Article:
Outside, the familiar sound of the Travelift clattered, hauling Stevenson’s boat over the trailer. Life as normal. But it wasn’t normal, it only looked that way on the surface. Everything was unraveling. She moved to the window, watching as Pierce and Rheingold strolled past the lift. Rheingold turned back toward the office, nodding to Hazel. She backed away from the window and bumped into Stevenson.

He smiled grimly. “We keep running into each other.”

When did he come in? She’d never heard the door. Had he been there the whole time? His expression offered no clue, only that unsettling, detached scrutiny. Hazel took a deep breath, gathering herself. “What now?”

“Your father sent me. He needs the truck keys.”

“Tell him I’ll be right out.”

Stevenson leaned against the wall, lit a cigarette, and took a long drag. “I was told not to return without you.”

Hazel watched the smoke curl toward the ceiling, and she tried to think. She’d hoped to quietly slip from sight, but clearly that wasn’t happening. If this was going to work, the first order of business was a diversion.

“Just a minute.” She stepped into the dark shop, re-emerging with a closed cardboard box in her arms. She handed Stevenson
RoadKill’s
keys. “Give these to my dad.”

He eyed the box suspiciously. “What’s that?”

“It’s a box full of mind your own business.”

He regarded the keys with immense satisfaction, closing his hand around them as though they were some sacred treasure. “My own business.” He laughed as he followed her back to
RoadKill.

Not slowing, Hazel continued past, to the far end of the lot. She checked that no one was watching, then slipped behind the Dumpster and hastily opened the box. She uncapped the two-liter bottle of gasoline she’d lifted from the shop, shoved a bottle-rocket in nose-first, and lit the extended fuse. She dropped the box into the open Dumpster then returned to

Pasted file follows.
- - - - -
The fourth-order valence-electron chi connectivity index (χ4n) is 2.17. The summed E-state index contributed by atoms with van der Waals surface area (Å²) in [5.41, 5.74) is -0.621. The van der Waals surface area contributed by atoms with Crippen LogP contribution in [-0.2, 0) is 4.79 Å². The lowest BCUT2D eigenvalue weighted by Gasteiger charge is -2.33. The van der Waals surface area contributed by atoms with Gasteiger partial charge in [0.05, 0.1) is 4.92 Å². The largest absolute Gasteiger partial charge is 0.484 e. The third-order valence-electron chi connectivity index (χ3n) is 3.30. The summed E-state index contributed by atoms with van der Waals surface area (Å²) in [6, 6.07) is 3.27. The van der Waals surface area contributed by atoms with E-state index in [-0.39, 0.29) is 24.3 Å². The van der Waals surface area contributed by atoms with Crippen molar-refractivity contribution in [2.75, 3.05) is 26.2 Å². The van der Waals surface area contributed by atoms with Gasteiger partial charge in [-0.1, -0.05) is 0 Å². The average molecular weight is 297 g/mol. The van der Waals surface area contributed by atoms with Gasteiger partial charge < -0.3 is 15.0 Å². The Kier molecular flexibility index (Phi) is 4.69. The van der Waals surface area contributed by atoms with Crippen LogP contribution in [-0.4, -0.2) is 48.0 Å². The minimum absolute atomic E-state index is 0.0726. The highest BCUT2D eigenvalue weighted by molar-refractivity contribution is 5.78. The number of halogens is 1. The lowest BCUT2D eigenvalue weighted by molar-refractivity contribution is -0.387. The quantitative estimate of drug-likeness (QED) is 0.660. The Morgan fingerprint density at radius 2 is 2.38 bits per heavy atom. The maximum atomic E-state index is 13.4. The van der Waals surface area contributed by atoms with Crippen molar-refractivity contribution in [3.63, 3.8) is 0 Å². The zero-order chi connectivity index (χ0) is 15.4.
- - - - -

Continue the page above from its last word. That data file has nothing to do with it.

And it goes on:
RoadKill
, climbed into the cab, and waited.

Roughly two minutes later, the first screeching whistle cut through the humid air, stopping everyone in their tracks. The gasoline ignited with a deep
FHWHOOM
, sending a flaming mushroom cloud upwards, and then the show really started rocking.

“Hazel?” Her father looked around anxiously as white sparks spewed from the Dumpster like a volcano.

“Right here,” she called innocently from the truck, admiring the chaos. Contained by the Dumpster, colors frothed from the top in an impressive chain reaction, and a dense cloud of sulfur smoke spread across the lot. It was a shame Micah wasn’t there. He would have appreciated the mayhem.

“Stay back!” Her father grabbed
RoadKill’s
extinguisher and charged toward the pyrotechnics.

“Okay,” Hazel agreed, climbing down from the cab. He didn’t define how far back. The docks were back. He should have been more specific, not that it mattered. By the time the confusion sorted itself out, she’d be gone.

Kindling’s
outboard started with reassuring smoothness. From the boat she watched her father shouting to Joe. The Saturn rockets reached ignition, shrieking as they launched in machine-gun rapid-fire, and everyone jumped back a respectful distance. Hazel spotted Pierce’s boat, still docked and puffing blue smoke as she cast off lines; by the looks of it, he was having engine trouble. She could do this, she told herself as she guided
Kindling
into the channel. She had to. Once her father was safe, she’d gladly take whatever grief he’d surely give her. Over the racket from the Dumpster, she could barely hear the rumble of her old two-stroke outboard as she pushed the throttle forward.

Out on the open water with
Kindling